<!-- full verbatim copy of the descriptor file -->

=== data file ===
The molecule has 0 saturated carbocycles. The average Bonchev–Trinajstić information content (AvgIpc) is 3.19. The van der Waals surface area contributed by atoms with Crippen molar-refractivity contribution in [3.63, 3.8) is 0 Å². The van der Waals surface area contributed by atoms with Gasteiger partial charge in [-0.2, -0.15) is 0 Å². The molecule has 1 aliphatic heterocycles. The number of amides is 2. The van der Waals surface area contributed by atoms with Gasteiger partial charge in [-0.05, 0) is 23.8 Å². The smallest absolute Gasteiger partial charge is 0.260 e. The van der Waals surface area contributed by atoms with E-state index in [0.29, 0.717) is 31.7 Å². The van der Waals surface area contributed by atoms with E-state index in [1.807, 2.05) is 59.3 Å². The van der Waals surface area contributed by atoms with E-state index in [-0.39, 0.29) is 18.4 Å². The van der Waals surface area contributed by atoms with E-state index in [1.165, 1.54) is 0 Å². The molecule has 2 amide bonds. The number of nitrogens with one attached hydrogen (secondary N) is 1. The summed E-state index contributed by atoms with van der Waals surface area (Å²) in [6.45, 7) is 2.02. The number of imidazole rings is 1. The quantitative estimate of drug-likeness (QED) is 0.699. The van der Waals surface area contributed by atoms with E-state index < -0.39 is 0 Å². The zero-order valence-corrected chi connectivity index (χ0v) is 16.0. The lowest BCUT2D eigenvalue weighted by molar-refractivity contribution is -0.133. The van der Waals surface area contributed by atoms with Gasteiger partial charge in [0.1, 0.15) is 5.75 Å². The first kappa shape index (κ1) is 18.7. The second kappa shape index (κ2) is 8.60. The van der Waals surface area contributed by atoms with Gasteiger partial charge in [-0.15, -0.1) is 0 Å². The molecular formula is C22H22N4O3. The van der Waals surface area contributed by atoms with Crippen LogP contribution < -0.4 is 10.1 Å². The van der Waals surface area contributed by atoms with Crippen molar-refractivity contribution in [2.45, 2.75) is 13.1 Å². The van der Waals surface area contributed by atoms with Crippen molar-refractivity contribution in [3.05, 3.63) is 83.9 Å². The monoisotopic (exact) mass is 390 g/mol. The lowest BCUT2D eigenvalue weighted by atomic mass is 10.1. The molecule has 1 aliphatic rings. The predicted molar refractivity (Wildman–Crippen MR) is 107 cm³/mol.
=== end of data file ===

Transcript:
The molecule has 0 saturated carbocycles. The average Bonchev–Trinajstić information content (AvgIpc) is 3.19. The van der Waals surface area contributed by atoms with Crippen molar-refractivity contribution in [3.63, 3.8) is 0 Å². The van der Waals surface area contributed by atoms with Gasteiger partial charge in [-0.2, -0.15) is 0 Å². The molecule has 1 aliphatic heterocycles. The number of amides is 2. The van der Waals surface area contributed by atoms with Gasteiger partial charge in [-0.05, 0) is 23.8 Å². The smallest absolute Gasteiger partial charge is 0.260 e. The van der Waals surface area contributed by atoms with E-state index in [0.29, 0.717) is 31.7 Å². The van der Waals surface area contributed by atoms with E-state index in [1.807, 2.05) is 59.3 Å². The van der Waals surface area contributed by atoms with E-state index in [-0.39, 0.29) is 18.4 Å². The van der Waals surface area contributed by atoms with E-state index in [1.165, 1.54) is 0 Å². The molecule has 2 amide bonds. The number of nitrogens with one attached hydrogen (secondary N) is 1. The summed E-state index contributed by atoms with van der Waals surface area (Å²) in [6.45, 7) is 2.02. The number of imidazole rings is 1. The quantitative estimate of drug-likeness (QED) is 0.699. The van der Waals surface area contributed by atoms with E-state index < -0.39 is 0 Å². The zero-order valence-corrected chi connectivity index (χ0v) is 16.0. The lowest BCUT2D eigenvalue weighted by molar-refractivity contribution is -0.133. The van der Waals surface area contributed by atoms with Gasteiger partial charge in [0.1, 0.15) is 5.75 Å². The first kappa shape index (κ1) is 18.7. The second kappa shape index (κ2) is 8.60. The van der Waals surface area contributed by atoms with Gasteiger partial charge in [-0.15, -0.1) is 0 Å². The molecular formula is C22H22N4O3. The van der Waals surface area contributed by atoms with Crippen LogP contribution < -0.4 is 10.1 Å². The van der Waals surface area contributed by atoms with Crippen molar-refractivity contribution in [2.45, 2.75) is 13.1 Å². The van der Waals surface area contributed by atoms with Crippen molar-refractivity contribution in [3.05, 3.63) is 83.9 Å². The monoisotopic (exact) mass is 390 g/mol. The lowest BCUT2D eigenvalue weighted by atomic mass is 10.1. The molecule has 1 aliphatic rings. The predicted molar refractivity (Wildman–Crippen MR) is 107 cm³/mol.